Big cannabis companies scale back amid coronavirus, raising questions about industry’s overall health

The COVID-19 outbreak is causing serious jitters among large cannabis companies, with a growing list of multistate marijuana operators scaling back by laying off workers and shuttering operations in a bid to slash costs.

The widespread cutbacks this week by Acreage Holdings, MedMen Enterprises and 4Front Ventures also call into question the overall health of the marijuana industry as the U.S. economy appears headed into a sharp downturn.

Cannabis companies have experienced a rapid growth phase for years.

But as the coronavirus pandemic worsens in the U.S. and destabilizes both the marijuana and mainstream markets, many cannabis businesses have pivoted to restructuring, eliminating inefficiencies and pulling back on plans for expansion.

“Coronavirus conditions are prodding cannabis companies to take even more aggressive steps to reduce expenses, lower head count and sell noncore assets in a bid to accelerate their path to profit,” said Craig Behnke, equity analyst at Marijuana Business Daily’s Investor Intelligence.

New York-based Acreage Holdings announced Friday it furloughed 122 employees and temporarily closed several U.S. operations, saying this was related to the “significant impact of the COVID-19 pandemic and other uncontrollable factors that have greatly shifted the cannabis landscape.”

“Acreage’s employee reduction, cost cuts and various other strategic moves are the latest – but not the last, we suspect – in a string of cannabis company reorganizations,” Behnke said.

A needed development

Acreage is far from alone in taking similar cost-saving measures.

Harvest Health & Recreation, a multistate cannabis company based in Arizona, called off its planned acquisition of privately held Chicago-based Verano Holdings, with the companies citing “prolonged obstacles” that include the coronavirus crisis.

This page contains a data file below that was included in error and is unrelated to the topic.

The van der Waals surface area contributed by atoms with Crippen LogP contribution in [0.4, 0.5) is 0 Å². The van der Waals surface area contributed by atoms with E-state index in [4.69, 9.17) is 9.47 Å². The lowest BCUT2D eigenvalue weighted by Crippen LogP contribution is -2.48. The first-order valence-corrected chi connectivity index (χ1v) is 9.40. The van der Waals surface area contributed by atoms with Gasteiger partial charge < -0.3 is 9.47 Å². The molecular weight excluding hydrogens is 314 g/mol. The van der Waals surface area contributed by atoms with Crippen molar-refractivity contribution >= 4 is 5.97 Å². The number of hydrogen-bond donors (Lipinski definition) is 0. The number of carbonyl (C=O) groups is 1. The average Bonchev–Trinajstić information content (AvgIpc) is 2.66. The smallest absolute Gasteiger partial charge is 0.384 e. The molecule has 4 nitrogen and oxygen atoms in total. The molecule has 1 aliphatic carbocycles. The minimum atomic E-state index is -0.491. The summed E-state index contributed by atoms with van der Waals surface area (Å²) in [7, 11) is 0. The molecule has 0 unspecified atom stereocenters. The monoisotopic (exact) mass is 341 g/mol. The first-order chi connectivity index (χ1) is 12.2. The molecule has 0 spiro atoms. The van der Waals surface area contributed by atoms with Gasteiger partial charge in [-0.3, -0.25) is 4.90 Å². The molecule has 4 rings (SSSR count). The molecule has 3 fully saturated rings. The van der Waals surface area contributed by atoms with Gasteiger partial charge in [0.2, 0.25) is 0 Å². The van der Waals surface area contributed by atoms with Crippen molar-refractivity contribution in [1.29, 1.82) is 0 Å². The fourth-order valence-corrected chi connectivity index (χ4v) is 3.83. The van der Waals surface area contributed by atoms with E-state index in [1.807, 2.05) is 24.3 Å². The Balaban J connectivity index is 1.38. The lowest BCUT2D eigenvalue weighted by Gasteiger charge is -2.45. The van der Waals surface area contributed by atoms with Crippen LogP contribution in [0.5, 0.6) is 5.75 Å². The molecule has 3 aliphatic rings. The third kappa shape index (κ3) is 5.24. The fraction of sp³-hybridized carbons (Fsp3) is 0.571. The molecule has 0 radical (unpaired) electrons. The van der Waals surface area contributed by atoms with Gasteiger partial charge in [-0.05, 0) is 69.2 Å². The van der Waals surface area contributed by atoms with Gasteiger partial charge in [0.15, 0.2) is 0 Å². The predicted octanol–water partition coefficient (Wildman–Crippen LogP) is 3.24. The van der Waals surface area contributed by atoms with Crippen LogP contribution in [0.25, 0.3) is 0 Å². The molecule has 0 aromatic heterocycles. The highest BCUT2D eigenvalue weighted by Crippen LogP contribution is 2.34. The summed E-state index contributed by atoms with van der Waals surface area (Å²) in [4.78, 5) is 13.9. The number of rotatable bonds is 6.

Phoenix-based 4Front Ventures slashed its corporate workforce by almost 40% and cut the number of employees at its recreational and medical cannabis stores by almost 45%.

The company also delayed the launch of a marijuana manufacturing facility, saying that California’s adult-use marijuana market faces “challenging conditions” and had been even before the COVID-19 pandemic.

According to Behnke, marijuana businesses have been under pressure from investors since 2019 to reach profitability quicker, and the uncertainty of the COVID-19 outbreak has made a difficult task even harder.

But, he said, the “transformation” of the industry is a “natural” step as the industry matures and the competition thins out.

“It’s actually very healthy and necessary for the industry to undergo a competitive shakeout that rewards the most viable players and penalizes the least viable,” Behnke added.

“Market conditions resulting from the coronavirus will probably make that competitive shakeout much faster.”

‘New normal’

Cannabis businesses have been running “pretty inefficiently” for a while, said Nic Easley, CEO of Denver-based 3C Consulting, and tended to throw money at problems when the prices for wholesale cannabis were high.

“This is a massive consolidation period where everyone has to get efficient,” he added.

But as mature markets have become more saturated and prices have declined, some companies haven’t shored up the cash reserves they needed to ride out a crisis such as this, according to Easley.

As for the layoffs, Easley expects a “copious” amount of additional workforce reductions because plant-touching cannabis companies don’t have the same Small Business Administration protections as other businesses.

“The new normal is what we need to consider,” he added. “Normal’s never going to come back.”